juice of 1/2 a lime (or lemon about 1 ounce)
2 or more dashes of real pomegranate grenadine
Shake in an iced cocktail shaker and strain into a cocktail glass. Garnish with a lime (or lemon) wedge
Mmmmm, mmmmm! Love that tangy lime playing with that zingy applejack. And just when you think it’s too tart, the grenadine comes along and pulls it back from the brink.
What do you think of the two drinks? Leave a comment below!
It’s horse racing time! The Kentucky Derby! And you know what that means don’t you? Mint Juleps! So many mint julep recipes to choose from and so little time. So many to choose from in fact, that the Gentlemen of Elegant Leisure chose only one and further chose to do two other drinks that feature mint and the muddling thereof!
Every good bartender should know how to properly muddle mint and we want you to know too. And who better to teach this than the always amazing Dale DeGroff? All of our drinks in this episode come from The Essential Cocktail and if you don’t own this book yet, get it! Follow his directions to the letter and you will have a fantastic drink.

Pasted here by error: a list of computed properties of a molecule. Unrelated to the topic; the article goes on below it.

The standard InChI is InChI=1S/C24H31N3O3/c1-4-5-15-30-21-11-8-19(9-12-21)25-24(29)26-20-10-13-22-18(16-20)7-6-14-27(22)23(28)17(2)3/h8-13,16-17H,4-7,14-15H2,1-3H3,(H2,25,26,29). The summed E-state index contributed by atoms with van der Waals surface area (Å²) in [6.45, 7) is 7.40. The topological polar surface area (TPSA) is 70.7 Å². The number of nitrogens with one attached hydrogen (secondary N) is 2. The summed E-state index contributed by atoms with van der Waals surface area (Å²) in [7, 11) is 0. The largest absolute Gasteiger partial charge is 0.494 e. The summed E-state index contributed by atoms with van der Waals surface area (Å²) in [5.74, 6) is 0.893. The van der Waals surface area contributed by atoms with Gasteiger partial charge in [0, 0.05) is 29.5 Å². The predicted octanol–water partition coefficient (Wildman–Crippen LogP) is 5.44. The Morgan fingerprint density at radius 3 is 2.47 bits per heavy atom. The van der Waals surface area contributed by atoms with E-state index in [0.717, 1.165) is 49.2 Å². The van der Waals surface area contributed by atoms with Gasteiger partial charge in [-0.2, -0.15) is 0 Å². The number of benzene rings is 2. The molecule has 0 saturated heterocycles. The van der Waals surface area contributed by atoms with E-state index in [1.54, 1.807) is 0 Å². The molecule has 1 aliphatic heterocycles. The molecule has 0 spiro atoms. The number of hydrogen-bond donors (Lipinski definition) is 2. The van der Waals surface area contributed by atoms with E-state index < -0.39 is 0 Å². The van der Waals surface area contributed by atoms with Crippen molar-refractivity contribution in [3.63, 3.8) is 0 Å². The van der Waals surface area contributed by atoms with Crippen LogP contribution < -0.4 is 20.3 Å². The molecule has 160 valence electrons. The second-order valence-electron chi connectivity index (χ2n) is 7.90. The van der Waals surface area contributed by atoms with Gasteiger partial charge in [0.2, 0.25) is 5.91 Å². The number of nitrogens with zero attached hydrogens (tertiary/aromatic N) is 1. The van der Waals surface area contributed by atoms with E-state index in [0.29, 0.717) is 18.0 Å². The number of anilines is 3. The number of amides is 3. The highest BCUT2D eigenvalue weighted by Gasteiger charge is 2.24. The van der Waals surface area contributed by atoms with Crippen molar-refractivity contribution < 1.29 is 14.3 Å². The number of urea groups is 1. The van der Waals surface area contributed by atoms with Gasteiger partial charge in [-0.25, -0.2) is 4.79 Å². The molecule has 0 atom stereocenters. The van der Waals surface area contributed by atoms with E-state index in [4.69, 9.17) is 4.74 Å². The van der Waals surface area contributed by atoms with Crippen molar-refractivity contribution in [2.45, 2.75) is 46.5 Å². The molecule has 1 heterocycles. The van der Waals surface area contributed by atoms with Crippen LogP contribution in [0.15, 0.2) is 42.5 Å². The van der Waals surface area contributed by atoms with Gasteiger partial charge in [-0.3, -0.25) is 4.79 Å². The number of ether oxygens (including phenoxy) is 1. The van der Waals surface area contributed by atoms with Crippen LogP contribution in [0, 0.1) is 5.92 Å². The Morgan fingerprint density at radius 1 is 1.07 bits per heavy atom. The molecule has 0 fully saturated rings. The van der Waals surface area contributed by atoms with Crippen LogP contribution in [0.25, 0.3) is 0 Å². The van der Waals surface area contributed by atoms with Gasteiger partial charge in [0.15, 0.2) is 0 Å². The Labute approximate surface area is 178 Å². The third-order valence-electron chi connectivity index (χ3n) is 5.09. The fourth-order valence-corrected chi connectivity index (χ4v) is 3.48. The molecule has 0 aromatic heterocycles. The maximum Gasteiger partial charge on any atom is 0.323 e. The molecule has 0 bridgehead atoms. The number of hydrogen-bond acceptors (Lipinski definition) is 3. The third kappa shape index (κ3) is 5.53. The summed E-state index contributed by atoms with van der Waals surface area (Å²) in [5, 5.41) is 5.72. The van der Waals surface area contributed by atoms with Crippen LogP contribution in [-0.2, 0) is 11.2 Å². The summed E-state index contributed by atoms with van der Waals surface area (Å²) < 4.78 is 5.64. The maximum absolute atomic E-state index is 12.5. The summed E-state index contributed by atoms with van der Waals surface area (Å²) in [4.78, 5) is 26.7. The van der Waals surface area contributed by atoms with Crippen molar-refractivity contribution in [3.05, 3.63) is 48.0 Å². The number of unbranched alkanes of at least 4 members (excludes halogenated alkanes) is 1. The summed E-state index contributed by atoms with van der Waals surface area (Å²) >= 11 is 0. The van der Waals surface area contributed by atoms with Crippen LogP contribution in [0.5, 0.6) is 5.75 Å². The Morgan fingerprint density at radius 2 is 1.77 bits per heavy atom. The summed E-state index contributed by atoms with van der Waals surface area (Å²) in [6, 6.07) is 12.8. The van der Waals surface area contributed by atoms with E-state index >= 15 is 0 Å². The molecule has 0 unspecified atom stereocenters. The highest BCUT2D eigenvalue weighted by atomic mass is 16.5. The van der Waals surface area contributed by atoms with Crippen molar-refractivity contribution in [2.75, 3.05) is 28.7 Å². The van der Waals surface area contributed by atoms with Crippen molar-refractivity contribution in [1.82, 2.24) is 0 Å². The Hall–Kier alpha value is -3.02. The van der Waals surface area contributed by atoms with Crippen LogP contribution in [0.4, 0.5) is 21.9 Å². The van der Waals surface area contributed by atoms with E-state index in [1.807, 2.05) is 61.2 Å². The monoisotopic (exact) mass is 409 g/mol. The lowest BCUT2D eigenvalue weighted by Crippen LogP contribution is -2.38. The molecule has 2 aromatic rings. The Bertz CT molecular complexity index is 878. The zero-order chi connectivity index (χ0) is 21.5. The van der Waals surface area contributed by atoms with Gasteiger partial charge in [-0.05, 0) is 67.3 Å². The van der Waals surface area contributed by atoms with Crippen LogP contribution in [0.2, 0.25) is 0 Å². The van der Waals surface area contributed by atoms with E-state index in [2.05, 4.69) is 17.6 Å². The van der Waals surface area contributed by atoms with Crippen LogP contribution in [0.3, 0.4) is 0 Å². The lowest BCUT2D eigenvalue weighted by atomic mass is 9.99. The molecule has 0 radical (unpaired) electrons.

by Dale DeGroff - The Essential Cocktail - The Art of Mixing Perfect Drinks 2008
2 sprigs of mint (preferably perky looking spearmint)
3/4 ounce simple syrup
2 1/2 ounces bonded bourbon (We used Woodford Reserve)
Powdered sugar, for dusting, optional
Gently bruise 1 of the mint sprigs in the bottom of a mixing glass with the syrup. DON’T shred the leaves. Use just enough pressure to release the mint’s oils. Add the bourbon then strain it all into a highball glass (or your special silver julep chalice) filled with crushed ice. With a barspoon, swirl the drink until the outside of the glass frosts. This can take a while. Top off the glass with some more crushed ice and give it another quick stir. Garnish with the other mint sprig and dust the drink with powdered sugar to give it an even more frosty appearance if you like. Drink with the fanciest straw you own.